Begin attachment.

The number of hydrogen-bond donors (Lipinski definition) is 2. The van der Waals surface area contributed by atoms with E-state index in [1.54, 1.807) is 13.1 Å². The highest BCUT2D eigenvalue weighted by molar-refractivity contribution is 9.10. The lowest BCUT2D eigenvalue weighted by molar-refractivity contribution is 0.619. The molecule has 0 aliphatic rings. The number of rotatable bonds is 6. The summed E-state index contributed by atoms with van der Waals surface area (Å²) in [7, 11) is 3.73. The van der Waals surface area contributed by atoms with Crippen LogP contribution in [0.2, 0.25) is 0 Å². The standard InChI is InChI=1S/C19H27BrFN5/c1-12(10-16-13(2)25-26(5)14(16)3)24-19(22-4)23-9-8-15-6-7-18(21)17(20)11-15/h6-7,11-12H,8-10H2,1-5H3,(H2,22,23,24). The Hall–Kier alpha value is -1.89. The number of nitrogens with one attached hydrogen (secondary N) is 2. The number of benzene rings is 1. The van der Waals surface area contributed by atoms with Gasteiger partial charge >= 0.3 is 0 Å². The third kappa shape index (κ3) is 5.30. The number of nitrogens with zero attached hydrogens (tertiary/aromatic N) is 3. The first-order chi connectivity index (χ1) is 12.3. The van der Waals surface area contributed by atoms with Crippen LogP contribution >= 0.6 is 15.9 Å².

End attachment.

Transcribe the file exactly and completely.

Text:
The number of hydrogen-bond donors (Lipinski definition) is 2. The van der Waals surface area contributed by atoms with E-state index in [1.54, 1.807) is 13.1 Å². The highest BCUT2D eigenvalue weighted by molar-refractivity contribution is 9.10. The lowest BCUT2D eigenvalue weighted by molar-refractivity contribution is 0.619. The molecule has 0 aliphatic rings. The number of rotatable bonds is 6. The summed E-state index contributed by atoms with van der Waals surface area (Å²) in [7, 11) is 3.73. The van der Waals surface area contributed by atoms with Crippen LogP contribution in [0.2, 0.25) is 0 Å². The standard InChI is InChI=1S/C19H27BrFN5/c1-12(10-16-13(2)25-26(5)14(16)3)24-19(22-4)23-9-8-15-6-7-18(21)17(20)11-15/h6-7,11-12H,8-10H2,1-5H3,(H2,22,23,24). The Hall–Kier alpha value is -1.89. The number of nitrogens with one attached hydrogen (secondary N) is 2. The number of benzene rings is 1. The van der Waals surface area contributed by atoms with Gasteiger partial charge >= 0.3 is 0 Å². The third kappa shape index (κ3) is 5.30. The number of nitrogens with zero attached hydrogens (tertiary/aromatic N) is 3. The first-order chi connectivity index (χ1) is 12.3. The van der Waals surface area contributed by atoms with Crippen LogP contribution >= 0.6 is 15.9 Å².